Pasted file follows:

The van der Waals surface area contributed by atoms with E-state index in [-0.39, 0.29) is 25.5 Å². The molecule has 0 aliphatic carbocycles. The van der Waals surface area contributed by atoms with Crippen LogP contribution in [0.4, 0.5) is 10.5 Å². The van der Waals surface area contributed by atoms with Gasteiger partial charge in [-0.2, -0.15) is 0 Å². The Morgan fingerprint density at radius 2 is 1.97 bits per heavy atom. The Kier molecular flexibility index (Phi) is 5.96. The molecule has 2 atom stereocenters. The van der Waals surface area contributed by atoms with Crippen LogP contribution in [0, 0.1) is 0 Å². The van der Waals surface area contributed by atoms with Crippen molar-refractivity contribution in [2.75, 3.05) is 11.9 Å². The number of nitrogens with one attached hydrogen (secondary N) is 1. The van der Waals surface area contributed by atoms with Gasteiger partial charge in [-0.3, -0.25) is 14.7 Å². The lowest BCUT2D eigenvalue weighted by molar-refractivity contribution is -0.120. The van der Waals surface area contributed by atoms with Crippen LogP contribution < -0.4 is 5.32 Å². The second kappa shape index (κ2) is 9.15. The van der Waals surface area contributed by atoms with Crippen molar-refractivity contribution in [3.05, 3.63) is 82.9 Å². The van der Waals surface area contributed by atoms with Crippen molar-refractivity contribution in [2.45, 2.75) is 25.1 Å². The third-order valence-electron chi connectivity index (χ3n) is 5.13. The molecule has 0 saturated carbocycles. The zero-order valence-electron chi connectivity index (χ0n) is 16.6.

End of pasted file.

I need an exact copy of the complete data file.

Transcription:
The van der Waals surface area contributed by atoms with E-state index in [-0.39, 0.29) is 25.5 Å². The molecule has 0 aliphatic carbocycles. The van der Waals surface area contributed by atoms with Crippen LogP contribution in [0.4, 0.5) is 10.5 Å². The van der Waals surface area contributed by atoms with Gasteiger partial charge in [-0.2, -0.15) is 0 Å². The Morgan fingerprint density at radius 2 is 1.97 bits per heavy atom. The Kier molecular flexibility index (Phi) is 5.96. The molecule has 2 atom stereocenters. The van der Waals surface area contributed by atoms with Crippen LogP contribution in [0, 0.1) is 0 Å². The van der Waals surface area contributed by atoms with Crippen molar-refractivity contribution in [2.75, 3.05) is 11.9 Å². The number of nitrogens with one attached hydrogen (secondary N) is 1. The van der Waals surface area contributed by atoms with Gasteiger partial charge in [-0.3, -0.25) is 14.7 Å². The lowest BCUT2D eigenvalue weighted by molar-refractivity contribution is -0.120. The van der Waals surface area contributed by atoms with Crippen LogP contribution < -0.4 is 5.32 Å². The second kappa shape index (κ2) is 9.15. The van der Waals surface area contributed by atoms with Crippen molar-refractivity contribution in [3.05, 3.63) is 82.9 Å². The van der Waals surface area contributed by atoms with Crippen molar-refractivity contribution in [2.45, 2.75) is 25.1 Å². The third-order valence-electron chi connectivity index (χ3n) is 5.13. The molecule has 0 saturated carbocycles. The zero-order valence-electron chi connectivity index (χ0n) is 16.6.